Roman Kushnir the Finnish-American protagonist visits Istanbul and wants to get "proper" coffee: "He tried to find a decent cup of coffee, but everywhere the Turks gave him a tiny cup of something that tasted like mud. Eventually, he gave up in disgust and took a taxi to the airport" (Anderson 1995: 104). At the same time, although the characters consider their way of coffee-drinking Finnish, their old-country tradition has been also influenced by American environment. In Mary Douglas' words (2003[1973]: 29­30), ethnic food can recruit new food from to serve to the old traditions. The migrants' practice of coffee-drinking plays the role described by Douglas, as it absorbs new products to accompany coffee. In addition to traditional Finnish coffee food the characters' coffee is accompanied with North American products such as bacon and syrup (Anderson 2002: 16). Moreover, the migrants use contemporary and commercialized mass-produced American symbols of ethnic heritage such as coffee cups with inscriptions. In the story "Scanning the News" in Heikki Heikkinen, the protagonist Heikki does not only express his Finnishness by drinking coffee, but also buys a coffee cup that says: "I'M FROM FINLAND WHAT'S YOUR EXCUSE?" (Anderson 1995: 39). This demonstrates that the characters negotiate their identities with both Finland of their ancestors, and with the modern United States in which they live. The old-country practice of coffee-drinking is present in their lives, but is also open to changes and transformations in the new country. In the stories by Anderson, coffee is more than coffee for the Finnish-American characters. They consume it excessively, by "gallons", and their way of drinking coffee functions as their badge of ethnic distinctiveness as it unites them as Finns and distances from others. It is connected with the memories of the old country, and serves as a common ground for bringing the migrants together. However, by absorbing new products their habit illustrates that their Finnishness is strongly shaped by the USA. As a result, coffee-drinking constructs their identities as Finnish-American. 4 Coffee and the Lutheran Church In the stories, coffee is also tightly connected with such cornerstone of the characters' Finnishness as Lutheranism. The latter is one of the collective symbols of Finnishness both in Finland and in Finnish-American community (Taramaa 2007; 77; 93). At the same time, coffee is related to Lutheranism since Finns have (and still do) historically drunk coffee both at different church events and at home after church service (Saarinen 2011: 177­178). The images of the migrants' coffee-parties with friends after Lutheran church service, and church coffee and breakfasts on Sundays recur in both Heikki Heikkinen, and Back to Misery Bay. Charles Camp (1996: 302, original italics) points out that: 64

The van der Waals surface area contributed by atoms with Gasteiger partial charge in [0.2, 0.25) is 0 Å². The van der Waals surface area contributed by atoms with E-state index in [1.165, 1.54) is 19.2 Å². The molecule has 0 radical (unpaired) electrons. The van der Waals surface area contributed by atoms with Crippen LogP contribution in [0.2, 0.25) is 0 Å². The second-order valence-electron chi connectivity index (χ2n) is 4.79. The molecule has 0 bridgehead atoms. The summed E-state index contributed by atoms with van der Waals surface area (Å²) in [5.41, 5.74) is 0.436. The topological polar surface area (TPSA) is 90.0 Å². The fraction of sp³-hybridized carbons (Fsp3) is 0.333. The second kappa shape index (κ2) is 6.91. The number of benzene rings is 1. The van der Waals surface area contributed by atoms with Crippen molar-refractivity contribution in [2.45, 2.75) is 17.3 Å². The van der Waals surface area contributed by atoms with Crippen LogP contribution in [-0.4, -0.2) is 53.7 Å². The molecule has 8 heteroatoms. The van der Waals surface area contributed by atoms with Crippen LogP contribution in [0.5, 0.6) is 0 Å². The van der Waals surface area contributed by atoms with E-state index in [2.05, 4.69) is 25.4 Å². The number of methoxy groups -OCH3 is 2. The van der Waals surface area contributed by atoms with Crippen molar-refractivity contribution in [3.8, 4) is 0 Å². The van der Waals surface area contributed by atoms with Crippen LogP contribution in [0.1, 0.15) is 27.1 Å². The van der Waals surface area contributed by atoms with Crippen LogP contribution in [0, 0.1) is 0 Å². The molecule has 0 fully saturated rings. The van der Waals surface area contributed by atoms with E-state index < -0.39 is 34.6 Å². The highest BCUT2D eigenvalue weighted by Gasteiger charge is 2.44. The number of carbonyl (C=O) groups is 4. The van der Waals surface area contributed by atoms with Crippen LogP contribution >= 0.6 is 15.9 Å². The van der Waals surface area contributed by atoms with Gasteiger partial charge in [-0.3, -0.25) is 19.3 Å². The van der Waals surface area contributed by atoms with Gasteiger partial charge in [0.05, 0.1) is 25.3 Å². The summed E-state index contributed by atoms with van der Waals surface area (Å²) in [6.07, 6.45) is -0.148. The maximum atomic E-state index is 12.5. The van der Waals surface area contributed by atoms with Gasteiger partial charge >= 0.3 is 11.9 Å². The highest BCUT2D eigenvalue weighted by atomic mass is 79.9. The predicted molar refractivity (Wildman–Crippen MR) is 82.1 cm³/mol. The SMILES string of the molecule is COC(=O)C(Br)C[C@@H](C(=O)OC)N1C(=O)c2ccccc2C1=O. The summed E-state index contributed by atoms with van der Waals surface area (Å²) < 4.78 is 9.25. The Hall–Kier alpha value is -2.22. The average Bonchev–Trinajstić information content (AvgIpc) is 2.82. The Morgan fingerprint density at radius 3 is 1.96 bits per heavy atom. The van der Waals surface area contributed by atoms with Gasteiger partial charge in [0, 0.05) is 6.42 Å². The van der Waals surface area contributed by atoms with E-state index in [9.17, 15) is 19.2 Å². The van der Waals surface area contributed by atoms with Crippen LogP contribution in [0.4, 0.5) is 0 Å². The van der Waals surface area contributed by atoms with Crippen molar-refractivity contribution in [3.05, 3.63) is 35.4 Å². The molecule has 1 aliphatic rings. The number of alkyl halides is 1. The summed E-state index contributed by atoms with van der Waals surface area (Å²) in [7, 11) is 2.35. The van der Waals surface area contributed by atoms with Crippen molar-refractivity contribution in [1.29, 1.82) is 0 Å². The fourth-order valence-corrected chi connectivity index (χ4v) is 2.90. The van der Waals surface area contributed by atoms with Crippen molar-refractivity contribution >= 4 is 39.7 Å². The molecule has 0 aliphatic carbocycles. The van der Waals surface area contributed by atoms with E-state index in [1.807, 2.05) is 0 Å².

Coffee-Drinking in Constructing Finnish-Americanness in Three Finnish-American Migrant Short-Story Collections The range of associations between food and religion is extensive ­ from dietary rules that limit what a member of a particular faith may eat, to the symbolic connection between nutritional and spiritual sustenance, to the frequent use of food events such as church suppers and bake sales as fund-raisers and social events benefiting religious groups. Religious communities are seldom formed because of their attitudes toward food, but they may come to be known by and differentiated from, other communities as a consequence of food-related beliefs, rituals, or other practices. Thus, coffee-drinking becomes a visible symbol of the characters' going to a Lutheran church on Sundays, and a badge of their Lutheranism that unites them and differentiates from others. In many stories, shared coffee-drinking and eating Finnish coffee bread on Sunday brings the characters, especially Finnish-American women, together: "Finnish women have a strong sense of privacy which they violate only on Sunday morning after church when they gather to gossip over nisu and coffee. Then everything comes out" (Anderson 1995: 77, original italics). Coffee is connected with both the female characters' religion, communication with church friends, and hospitality: "[...] Sunday arrived and her church friends came over for nisu and coffee" (Anderson 1995: 63). This is in line with what Tuija Saarinen (2004: 163) says about coffee as a part of Finnish women's own culture where men are not allowed. In the story "Dostoevsky's Three Annas" in Back to Misery Bay, the knowledge "how to serve coffee and sweet bakeries to the church ladies" is an important part of raising a daughter of Finnish-American Lutheran minister "to be a lady" (Anderson 2007: 8). For some male characters, such as the protagonist of many stories, the second-generation Finnish-American migrant Heikki Heikkinen, coffee-drinking and church breakfasts become even more important than actual going to the church. For him they practically replace religion and suffice as a badge of his Finnish Lutheranism: "Heikki hadn't been to church for seventy-two of his eighty-some years, but he retained a child's faith in a Lutheran God. [...] He also attended numerous church breakfasts and suppers" (Anderson 1995: 50). As he puts it himself, "I'll be right back at the Lutheran church next time they have a pancake breakfast" (Anderson 1995: 52). In the story "Heikki's Grandson", Heikki praises one hundred percent Finnishness of his grandson and emphasizes the role that church coffee-drinking and breakfasts play as manifestation of the grandson's Lutheranism: "'He's not an active Lutheran, but he likes their pancake breakfasts and much prefers Lutheran coffee to the Catholic variety', said Heikki" (Anderson 1995: 68). Although there is no such thing as "Lutheran" or "Catholic" coffee, and the expression is facetious, it nevertheless highlights the significance of this food practice for the migrants, and has a point. Such a mundane practice of the characters' lives as coffee-drinking in the special context of religion becomes a ritual or, as Sutton (2001: 19) defines it, a key site where food and memory come together. He refers to Connerton (1989: 59) who views ritual ceremonies as generating sensory and emotional experiences that sediment memory in the body. Sutton (2001: 29) also adds that religion and ritual are naturalized through the practices of everyday life and vice versa. When the everyday foods and drinks of the 65